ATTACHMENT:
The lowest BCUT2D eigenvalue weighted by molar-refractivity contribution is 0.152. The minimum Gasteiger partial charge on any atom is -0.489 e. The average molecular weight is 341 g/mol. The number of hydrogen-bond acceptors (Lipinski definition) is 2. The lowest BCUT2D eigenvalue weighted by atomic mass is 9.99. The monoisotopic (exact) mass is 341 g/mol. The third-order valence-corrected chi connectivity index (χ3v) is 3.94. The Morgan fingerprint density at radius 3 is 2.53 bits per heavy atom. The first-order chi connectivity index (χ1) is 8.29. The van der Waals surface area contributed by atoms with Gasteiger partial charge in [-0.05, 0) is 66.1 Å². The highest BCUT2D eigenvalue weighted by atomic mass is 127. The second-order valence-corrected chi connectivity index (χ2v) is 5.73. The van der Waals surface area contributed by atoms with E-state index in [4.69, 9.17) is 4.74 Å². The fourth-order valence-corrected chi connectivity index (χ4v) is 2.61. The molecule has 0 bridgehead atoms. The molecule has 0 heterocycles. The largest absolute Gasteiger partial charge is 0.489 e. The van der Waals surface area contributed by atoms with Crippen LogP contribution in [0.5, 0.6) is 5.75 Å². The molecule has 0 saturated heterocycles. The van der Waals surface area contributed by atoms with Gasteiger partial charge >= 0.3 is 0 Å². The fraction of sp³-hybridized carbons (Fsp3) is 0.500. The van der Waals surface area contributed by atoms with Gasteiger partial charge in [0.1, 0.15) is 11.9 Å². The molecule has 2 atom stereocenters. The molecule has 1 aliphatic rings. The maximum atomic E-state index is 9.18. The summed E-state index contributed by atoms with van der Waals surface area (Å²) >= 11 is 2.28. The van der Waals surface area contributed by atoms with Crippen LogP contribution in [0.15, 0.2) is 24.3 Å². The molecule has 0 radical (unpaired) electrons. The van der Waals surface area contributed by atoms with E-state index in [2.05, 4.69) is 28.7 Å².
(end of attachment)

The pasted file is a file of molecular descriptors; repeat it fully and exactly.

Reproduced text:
The lowest BCUT2D eigenvalue weighted by molar-refractivity contribution is 0.152. The minimum Gasteiger partial charge on any atom is -0.489 e. The average molecular weight is 341 g/mol. The number of hydrogen-bond acceptors (Lipinski definition) is 2. The lowest BCUT2D eigenvalue weighted by atomic mass is 9.99. The monoisotopic (exact) mass is 341 g/mol. The third-order valence-corrected chi connectivity index (χ3v) is 3.94. The Morgan fingerprint density at radius 3 is 2.53 bits per heavy atom. The first-order chi connectivity index (χ1) is 8.29. The van der Waals surface area contributed by atoms with Gasteiger partial charge in [-0.05, 0) is 66.1 Å². The highest BCUT2D eigenvalue weighted by atomic mass is 127. The second-order valence-corrected chi connectivity index (χ2v) is 5.73. The van der Waals surface area contributed by atoms with E-state index in [4.69, 9.17) is 4.74 Å². The fourth-order valence-corrected chi connectivity index (χ4v) is 2.61. The molecule has 0 bridgehead atoms. The molecule has 0 heterocycles. The largest absolute Gasteiger partial charge is 0.489 e. The van der Waals surface area contributed by atoms with Crippen LogP contribution in [0.5, 0.6) is 5.75 Å². The molecule has 0 saturated heterocycles. The van der Waals surface area contributed by atoms with Gasteiger partial charge >= 0.3 is 0 Å². The fraction of sp³-hybridized carbons (Fsp3) is 0.500. The van der Waals surface area contributed by atoms with Gasteiger partial charge in [0.1, 0.15) is 11.9 Å². The molecule has 2 atom stereocenters. The molecule has 1 aliphatic rings. The maximum atomic E-state index is 9.18. The summed E-state index contributed by atoms with van der Waals surface area (Å²) >= 11 is 2.28. The van der Waals surface area contributed by atoms with Crippen LogP contribution in [0.15, 0.2) is 24.3 Å². The molecule has 0 radical (unpaired) electrons. The van der Waals surface area contributed by atoms with E-state index in [2.05, 4.69) is 28.7 Å².